Creole Okra Gumbo

Creole Okra Gumbo
Photo by Holly A, Heyser

Okra gumbo. Sounds redundant, eh? Doesn’t all gumbo need okra?

Well, no, actually. Gumbo needs at least one of the three standard thickeners: a roux; filé, which is powdered sassafras leaves; and/or yes, okra. This Creole gumbo is a fascinating, wonderful example of a lighter gumbo with no roux.

No roux, huh? I’ve made lots of gumbo in my life, and I eat it whenever I’m in Louisiana, which isn’t often enough unfortunately. Here on Hunter Angler Gardener Cook I have recipes for seafood gumbo, turkey gumbo, and even a venison gumbo. All have a roux as their base.

This Creole gumbo does not. I knew such a thing existed, and I’d even eaten it once at a friend’s home in New Orleans. So when I bought a copy of Toni Tipton’s amazing cookbook Jubilee: Recipes from Two Centuries of African American Cooking, I knew I had to play with her version of okra gumbo.

If you are unfamiliar with the difference between Creole and Cajun cooking, the shorthand is this: Creole is largely black, uses tomatoes and lots of okra. Cajun is largely white, skimps on tomatoes, and uses okra more sparingly. Keep in mind these are only general rules, not absolutes.

Tipton’s okra gumbo hinges on beef short ribs that are roasted in the oven before they go into the pot, a silky, lovely idea. I rarely cook with beef, however, so I went with a pair of deer shanks from a whitetail I’d shot in Oklahoma. Whatever you use, you want it to be full of connective tissue: Shanks, neck, shoulder.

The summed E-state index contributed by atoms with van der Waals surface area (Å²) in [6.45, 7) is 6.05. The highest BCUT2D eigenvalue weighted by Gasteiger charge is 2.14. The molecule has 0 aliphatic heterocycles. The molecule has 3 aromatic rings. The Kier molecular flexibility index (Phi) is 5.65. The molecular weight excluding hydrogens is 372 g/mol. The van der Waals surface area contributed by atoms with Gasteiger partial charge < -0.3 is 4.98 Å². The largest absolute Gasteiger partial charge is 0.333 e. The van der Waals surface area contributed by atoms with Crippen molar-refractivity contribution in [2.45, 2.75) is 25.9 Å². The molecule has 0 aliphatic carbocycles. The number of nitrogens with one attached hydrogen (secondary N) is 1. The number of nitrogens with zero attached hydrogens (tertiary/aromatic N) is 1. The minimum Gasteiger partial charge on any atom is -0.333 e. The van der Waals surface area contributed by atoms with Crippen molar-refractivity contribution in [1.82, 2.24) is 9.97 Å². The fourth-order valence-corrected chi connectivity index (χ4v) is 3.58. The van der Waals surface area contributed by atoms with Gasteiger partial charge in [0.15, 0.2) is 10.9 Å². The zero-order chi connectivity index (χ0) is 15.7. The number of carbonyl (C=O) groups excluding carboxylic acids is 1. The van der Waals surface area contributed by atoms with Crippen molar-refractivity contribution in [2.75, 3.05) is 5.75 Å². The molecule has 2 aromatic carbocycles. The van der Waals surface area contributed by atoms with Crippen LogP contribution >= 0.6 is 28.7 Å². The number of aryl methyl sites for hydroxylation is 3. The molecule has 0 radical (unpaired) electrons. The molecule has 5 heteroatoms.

This is an overlooked way of thickening gumbo. All that connective tissue helps thicken the broth, as does a generous use of okra, plus a dash or three of filé right at the end. No roux needed.

As a Creole gumbo, you might expect to see tomatoes here, and you’d be right. I use a just a touch of tomato in my Cajun gumbo, and people give me all kinds of grief about it. To hell with them, I say. But here, profligate use of tomato is encouraged.

Keep in mind that as with any gumbo, this one needs several hours on the stove, and is better the next day, or even the day after that. Make it on a weekend, and then your okra gumbo will keep a week in the fridge easily.

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